Garth Homer clients Richie Goldie

More than a job for 37-year Garth Homer staffer

Marie Harker worked with clients at the Garth Homer Centre. In reality, it was a job akin to hanging out with friends and family.

Technically, Marie Harker worked with clients at the Garth Homer Centre. In reality, it was a job akin to hanging out with dear friends and family.

Harker has been on the ground working with developmentally disabled people for more than a generation, long before government agencies or large non-profits stepped in.

After 40 years on the job and 37 at Garth Homer, the centre’s longest running staff member by far has finally retired.

“There are so many memories,” Harker said at Garth Homer, shortly before staff and clients held her a retirement party. “This job is never boring. It’s not easy. It can be intense working with people … but its never boring.”

She started out in 1973, fresh with a master’s in fine arts. Harker led the Arbutus Crafts shelter workshops in Royal Oak, where clients weaved baskets and crafts for sale to the public, and was first through the door when the Garth Homer Centre in Saanich opened in 1976.

Now 70, Harker guided generally older clients through arts and crafts work – crafting, painting, knitting and weaving – activities to focus creativity and to keep minds active. Some clients have been with her since day one, such as Richie Goldie, who brought her flowers at her retirement party.

“I’ve known Richie since 1973, and his whole family,” Harker said. “I’m called the dinosaur around here. Who else has lasted this long?”

Harker has witnessed the change in the style of care and recognized early that developmentally disabled adults were living longer, and that would have ramifications in the present day.

Garth Homer adjusted its programming for aging clients, called Pathways, with comfortable chairs and slowing things down.

“We look at the individual and ask what they want to do, ask what is important to you?” Harker said.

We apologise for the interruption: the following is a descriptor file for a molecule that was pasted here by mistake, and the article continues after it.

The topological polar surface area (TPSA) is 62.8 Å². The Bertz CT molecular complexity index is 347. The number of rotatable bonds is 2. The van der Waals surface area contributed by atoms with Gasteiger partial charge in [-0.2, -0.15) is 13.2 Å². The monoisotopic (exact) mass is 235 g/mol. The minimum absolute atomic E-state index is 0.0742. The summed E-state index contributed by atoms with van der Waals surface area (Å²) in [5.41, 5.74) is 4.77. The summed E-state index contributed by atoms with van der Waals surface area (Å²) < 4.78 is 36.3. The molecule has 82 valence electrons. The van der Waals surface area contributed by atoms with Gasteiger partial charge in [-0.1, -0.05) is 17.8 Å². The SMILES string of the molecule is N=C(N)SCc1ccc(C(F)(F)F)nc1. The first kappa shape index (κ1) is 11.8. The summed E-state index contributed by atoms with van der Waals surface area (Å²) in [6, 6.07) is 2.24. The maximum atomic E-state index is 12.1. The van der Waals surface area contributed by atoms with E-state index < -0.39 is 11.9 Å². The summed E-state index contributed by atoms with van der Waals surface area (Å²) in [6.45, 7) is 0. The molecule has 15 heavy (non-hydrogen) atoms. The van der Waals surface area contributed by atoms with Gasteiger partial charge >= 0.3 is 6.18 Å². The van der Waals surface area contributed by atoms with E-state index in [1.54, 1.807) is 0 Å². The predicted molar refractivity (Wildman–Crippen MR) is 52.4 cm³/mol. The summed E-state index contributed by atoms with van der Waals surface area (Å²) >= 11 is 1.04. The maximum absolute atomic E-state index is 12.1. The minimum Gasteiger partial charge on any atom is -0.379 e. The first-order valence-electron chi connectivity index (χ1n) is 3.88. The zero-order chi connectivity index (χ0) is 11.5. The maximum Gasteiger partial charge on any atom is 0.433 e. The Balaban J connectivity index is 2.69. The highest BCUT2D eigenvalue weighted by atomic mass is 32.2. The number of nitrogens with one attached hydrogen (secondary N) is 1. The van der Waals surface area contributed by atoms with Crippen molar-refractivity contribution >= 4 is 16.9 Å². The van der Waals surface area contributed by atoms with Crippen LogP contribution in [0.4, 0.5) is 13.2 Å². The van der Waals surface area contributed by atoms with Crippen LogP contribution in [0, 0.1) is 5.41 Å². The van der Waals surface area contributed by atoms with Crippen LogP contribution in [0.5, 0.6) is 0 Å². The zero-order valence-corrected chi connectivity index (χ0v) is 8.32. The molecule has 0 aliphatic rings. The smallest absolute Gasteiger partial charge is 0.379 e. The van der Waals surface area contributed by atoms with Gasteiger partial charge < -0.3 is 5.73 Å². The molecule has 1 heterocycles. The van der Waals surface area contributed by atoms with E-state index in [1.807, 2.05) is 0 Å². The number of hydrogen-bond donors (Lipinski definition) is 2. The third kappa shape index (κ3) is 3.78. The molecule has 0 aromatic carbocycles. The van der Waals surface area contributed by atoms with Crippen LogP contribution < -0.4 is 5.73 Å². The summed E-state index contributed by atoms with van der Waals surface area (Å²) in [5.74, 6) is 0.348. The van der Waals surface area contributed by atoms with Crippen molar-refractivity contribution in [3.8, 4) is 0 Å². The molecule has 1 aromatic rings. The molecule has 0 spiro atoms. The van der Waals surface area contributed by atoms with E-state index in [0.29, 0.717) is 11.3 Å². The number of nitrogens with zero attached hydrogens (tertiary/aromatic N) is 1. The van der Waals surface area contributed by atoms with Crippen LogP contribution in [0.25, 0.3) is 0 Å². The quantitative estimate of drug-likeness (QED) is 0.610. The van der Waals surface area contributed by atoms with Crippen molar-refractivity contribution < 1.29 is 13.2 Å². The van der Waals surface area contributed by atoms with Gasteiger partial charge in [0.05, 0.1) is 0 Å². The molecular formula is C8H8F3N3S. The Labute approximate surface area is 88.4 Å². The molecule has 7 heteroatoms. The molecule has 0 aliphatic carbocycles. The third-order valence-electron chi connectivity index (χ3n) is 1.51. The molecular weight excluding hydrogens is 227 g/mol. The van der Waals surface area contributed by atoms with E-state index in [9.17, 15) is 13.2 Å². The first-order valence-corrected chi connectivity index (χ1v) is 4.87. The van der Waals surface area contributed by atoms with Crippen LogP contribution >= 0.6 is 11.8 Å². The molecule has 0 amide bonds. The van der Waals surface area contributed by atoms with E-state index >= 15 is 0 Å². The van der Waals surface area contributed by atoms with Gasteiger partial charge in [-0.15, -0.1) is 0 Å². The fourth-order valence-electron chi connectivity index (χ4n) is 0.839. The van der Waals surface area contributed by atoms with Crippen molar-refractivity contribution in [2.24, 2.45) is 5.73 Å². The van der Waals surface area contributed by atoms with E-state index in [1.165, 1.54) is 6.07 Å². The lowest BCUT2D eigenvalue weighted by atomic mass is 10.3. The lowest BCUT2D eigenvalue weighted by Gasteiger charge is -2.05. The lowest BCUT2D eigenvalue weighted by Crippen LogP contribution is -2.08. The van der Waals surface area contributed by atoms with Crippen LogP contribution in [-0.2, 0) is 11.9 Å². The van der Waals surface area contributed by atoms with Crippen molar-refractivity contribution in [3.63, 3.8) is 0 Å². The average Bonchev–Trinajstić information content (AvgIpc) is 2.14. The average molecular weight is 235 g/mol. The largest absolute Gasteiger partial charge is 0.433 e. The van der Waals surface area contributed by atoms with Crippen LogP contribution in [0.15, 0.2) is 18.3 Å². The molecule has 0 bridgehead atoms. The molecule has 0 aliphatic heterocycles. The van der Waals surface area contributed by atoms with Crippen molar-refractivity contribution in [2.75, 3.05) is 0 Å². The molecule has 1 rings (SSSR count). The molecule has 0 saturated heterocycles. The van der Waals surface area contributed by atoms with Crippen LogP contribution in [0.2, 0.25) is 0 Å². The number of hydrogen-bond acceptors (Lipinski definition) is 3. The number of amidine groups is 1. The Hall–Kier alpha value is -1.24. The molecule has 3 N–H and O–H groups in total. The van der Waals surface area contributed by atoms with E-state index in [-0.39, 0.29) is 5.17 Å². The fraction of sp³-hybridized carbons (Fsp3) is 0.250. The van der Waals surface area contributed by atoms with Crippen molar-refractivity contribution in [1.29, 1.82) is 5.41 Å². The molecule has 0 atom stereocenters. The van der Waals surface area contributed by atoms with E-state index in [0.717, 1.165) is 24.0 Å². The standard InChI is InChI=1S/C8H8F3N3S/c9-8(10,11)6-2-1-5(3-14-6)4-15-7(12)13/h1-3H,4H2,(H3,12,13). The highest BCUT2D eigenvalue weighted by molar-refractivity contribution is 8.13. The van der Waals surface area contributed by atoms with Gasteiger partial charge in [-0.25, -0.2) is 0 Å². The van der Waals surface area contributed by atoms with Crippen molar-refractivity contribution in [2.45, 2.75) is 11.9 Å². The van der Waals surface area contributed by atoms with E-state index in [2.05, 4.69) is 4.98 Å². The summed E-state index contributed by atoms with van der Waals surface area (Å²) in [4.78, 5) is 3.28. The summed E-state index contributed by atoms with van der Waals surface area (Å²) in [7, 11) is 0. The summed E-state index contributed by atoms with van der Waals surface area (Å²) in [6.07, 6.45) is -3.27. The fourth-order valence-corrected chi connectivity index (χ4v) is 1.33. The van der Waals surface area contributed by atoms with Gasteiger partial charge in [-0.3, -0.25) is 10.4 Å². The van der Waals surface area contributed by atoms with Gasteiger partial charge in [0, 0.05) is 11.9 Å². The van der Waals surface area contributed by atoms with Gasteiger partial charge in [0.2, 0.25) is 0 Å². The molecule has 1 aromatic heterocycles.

“Pathways is about being happy, it’s our mantra. I can infect people with the joy of knitting because it’s what I love. I teach crocheting, painting big banners, and needle felting. It’s what I love to do and I pass it on to others.

“At Arbutus Crafts they weaved and made baskets and sold it to the public. But methods and theories of programming for developmentally disabled changed,” she said.

“The shelter workshops allowed more interaction with the public. I hope a variety of that evolves in the future.”

Harker retired unexpectedly late last year when her husband had a health scare, and she started caring for him full time.

“My husband’s health hit us hard … but it made it easier to separate myself from here. That’s one positive thing out of this, she said laughing. “(Leaving here) would have been very hard.

“I went off at Christmas and didn’t come back. My new job was keeping my husband well. I would have retried anyway, but with some warning. It was abrupt.”

Cathy Victor, team co-ordinator for Pathways, called Harker “the Energizer Bunny.”

“Her energy is contagious. She has been with the clients for so long it’s like family,” Victor said. “It’s going to be a big loss for us. She has so much history with these guys. She knows them so well.”



Just Posted

Growing protests over U.S. school shootings felt in Victoria

Greater Victoria School District officials confident about student safety in local schools

Latitude 48 Paddling Club races through Victoria waters

Local team clinched victory in Nanaimo to kick off season that will see them compete in Hawaii

Reconciliation and Mozart features four arias and narration

Net proceeds of the March 24 performance go to Reconciliation Canada

Brentwood Bay hosts 24-hour cancer fundraiser

Monster and Sea 24-hour Paddle is grassroots fundraiser

Greater Victoria police busy with St. Patrick’s Day calls

Victoria police respond to 82 calls for service

Victoria airport terminal expansion under way

Videos posted showing work in progress over the next 27 months

Most people in B.C. too ‘lazy,’ ‘apathetic’ to prepare for disasters: poll

Less than half of those surveyed aren’t insured for earthquakes and wildfires

Chris Hemsworth goes surfing in Tofino

The Australian actor donned a full body wetsuit to catch some waves on Vancouver Island this weekend

B.C. hospitals receive boost for dental surgery

Disabled people needing general anesthetic wait too long, Adrian Dix says

BCHL Today: Wenatchee Wild on the ropes and Smoke Eaters reeling

BCHL Today is a (near) daily look at what’s going on around the league and the junior A world.

A frustrated Trump lashes out at special counsel Mueller

In a series of weekend tweets naming Mueller for the first time, Trump criticized the investigation into Russian interference in the 2016 presidential election

B.C. teachers’ union to ask for higher salaries to help with shortages

B.C. starting teacher salaries are $10,000 to $15,000 lower than Ontario or Alberta says B.C. Teachers’ Federation president.

Few political staffers on Parliament Hill report sexual misconduct: survey

Sixty-five of the 266 survey respondents said they had personally experienced at least one incident of sexual harassment.

Experimental pot lab sprouting cannabis-infused drinks, new edibles

Nestled inside Canopy Growth Corp.’s sprawling marijuana facility outside Ottawa is a special laboratory

Most Read